Can Blockchain Recoup Billions in Online Ad Dollars? Signs Point to Maybe, Someday

Advertisers may be some of the world’s best storytellers, but they can’t seem to agree on their collective story when it comes to blockchain.

The problems in the industry are clear. Advertisers will lose an estimated $19 billion to fraud this year, the equivalent of $52 million every day, thanks to armies of bots all over the world that crawl web pages and generate fake clicks. From the consumer’s perspective, advertising has felt not only more intrusive in terms of user experience, but also more invasive in terms of data privacy, leading to incremental legal action such as GDPR in the EU and the Consumer Privacy Act in California.

Recent technological advancements designed to improve this landscape, such as programmatic advertising (the automated, real-time buying and selling of ad inventory via an online exchange such as Google AdWords), have only corresponded with a greater increase in reports of fraud, overinflated viewership metrics, and opaque payment flows. In fact, the current supply chain of digital ads is so ridden with middlemen—exchanges like Google AdWords, demand-side and supply-side platforms (DSPs and SSPs) that provide real-time transaction management for buyers and sellers of digital ad inventory, and third-party verification partners paid to settle disputes—that publishers often see fewer than 30 cents of every dollar that a given advertiser spends.

Charles Manning, CEO of Kochava

Could blockchain be used as a potential solution? New blockchain-powered ad startups like Adbank, Lucidity and Kochava’s XCHNG claim that the technology can accomplish what incumbent platforms promised but never delivered: eliminating incentives for fraud by providing full data and payment transparency to brands and publishers, while empowering consumers to understand the value of and control their personal data.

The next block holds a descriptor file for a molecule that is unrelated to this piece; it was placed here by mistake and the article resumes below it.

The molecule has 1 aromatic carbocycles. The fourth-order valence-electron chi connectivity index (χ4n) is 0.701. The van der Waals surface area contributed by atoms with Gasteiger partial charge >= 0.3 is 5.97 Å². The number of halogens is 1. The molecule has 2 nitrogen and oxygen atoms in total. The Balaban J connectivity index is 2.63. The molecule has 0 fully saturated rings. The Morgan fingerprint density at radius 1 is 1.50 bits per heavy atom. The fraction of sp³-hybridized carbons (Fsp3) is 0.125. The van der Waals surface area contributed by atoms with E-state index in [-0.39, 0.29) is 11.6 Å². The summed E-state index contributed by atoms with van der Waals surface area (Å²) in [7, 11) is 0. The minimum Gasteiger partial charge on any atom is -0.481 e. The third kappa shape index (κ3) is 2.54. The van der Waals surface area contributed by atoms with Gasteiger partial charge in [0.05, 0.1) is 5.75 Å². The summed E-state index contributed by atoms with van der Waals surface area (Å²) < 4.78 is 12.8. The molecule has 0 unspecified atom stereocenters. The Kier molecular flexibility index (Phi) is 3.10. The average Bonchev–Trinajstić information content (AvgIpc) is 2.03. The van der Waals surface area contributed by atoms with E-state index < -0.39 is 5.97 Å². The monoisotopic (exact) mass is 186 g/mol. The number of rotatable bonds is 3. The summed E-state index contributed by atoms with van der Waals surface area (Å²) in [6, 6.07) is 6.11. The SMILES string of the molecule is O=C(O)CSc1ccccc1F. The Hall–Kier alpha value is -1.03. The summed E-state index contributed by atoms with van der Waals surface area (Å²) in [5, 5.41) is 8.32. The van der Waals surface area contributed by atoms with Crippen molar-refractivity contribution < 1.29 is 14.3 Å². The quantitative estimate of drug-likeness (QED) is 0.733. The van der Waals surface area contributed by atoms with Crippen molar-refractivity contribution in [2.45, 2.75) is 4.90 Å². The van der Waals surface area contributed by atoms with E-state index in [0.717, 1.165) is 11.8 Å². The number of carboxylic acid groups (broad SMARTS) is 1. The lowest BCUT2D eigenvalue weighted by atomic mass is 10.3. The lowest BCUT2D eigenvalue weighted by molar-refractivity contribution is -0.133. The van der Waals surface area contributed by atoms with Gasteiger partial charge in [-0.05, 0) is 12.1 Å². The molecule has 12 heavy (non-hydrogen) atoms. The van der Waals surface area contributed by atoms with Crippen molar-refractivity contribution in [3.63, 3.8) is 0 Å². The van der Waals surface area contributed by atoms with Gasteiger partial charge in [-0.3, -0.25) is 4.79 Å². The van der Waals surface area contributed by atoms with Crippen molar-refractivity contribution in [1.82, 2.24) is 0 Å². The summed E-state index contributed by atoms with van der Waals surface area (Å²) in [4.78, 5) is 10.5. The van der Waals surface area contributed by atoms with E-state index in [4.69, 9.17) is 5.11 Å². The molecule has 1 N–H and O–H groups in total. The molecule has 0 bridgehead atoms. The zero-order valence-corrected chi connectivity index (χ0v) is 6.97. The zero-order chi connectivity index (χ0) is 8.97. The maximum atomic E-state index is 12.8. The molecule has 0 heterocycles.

Blockchain offers a single, shared record of transactions between advertisers and publishers that are autonomously validated using an agreed-upon consensus algorithm—which could potentially put the squeeze on several existing middlemen, especially third-party verification platforms. In addition, the problematic drawbacks of low speed and high latency in blockchain are gradually going away, thanks to techniques like sharding and sidechaining. XCHNG can now handle 180,000 transactions per second per smart-contract insertion order, which it says translates to millions of digital ads served per second, while Lucidity, which recently ran a pilot campaign with Toyota, claims to be able to scale to millions of transactions per second, on par with today’s biggest ad exchanges.

But blockchain alone is arguably insufficient for saving the advertising industry from itself. After all, a blockchain is fundamentally just a database, which can be corrupted with bad data and rendered unreliable (“garbage in, garbage out”). In fact, with new crypto scams popping up every week, blockchain is far from a panacea for tackling fraud writ large, let alone in advertising.

Furthermore, the same advertising middlemen that blockchain would supposedly make obsolete want to yield the technology to protect and grow their own margins—potentially leading to a lackluster “ad-tech 2.0” that only preserves the fragmented complexity of current practices.

This tension took center stage at Adweek’s recent Elevate: Blockchain summit, held in October at the Boston Consulting Group’s New York offices. Speakers and attendees from across media, including marketers, advertisers, startup founders, consultants, and journalists, gathered to exchange often-contradictory perspectives on how blockchain could improve their business (or not).

Angelo Dodaro, cofounder and chief marketing officer of Adbank, was, unsurprisingly, one of a handful of speakers at the event who doubled down on blockchain’s disruptive effects: “Blockchain is the definitive middleman-killer,” he said. “The current middlemen have a pretty vested interest in not seeing this technology take off.”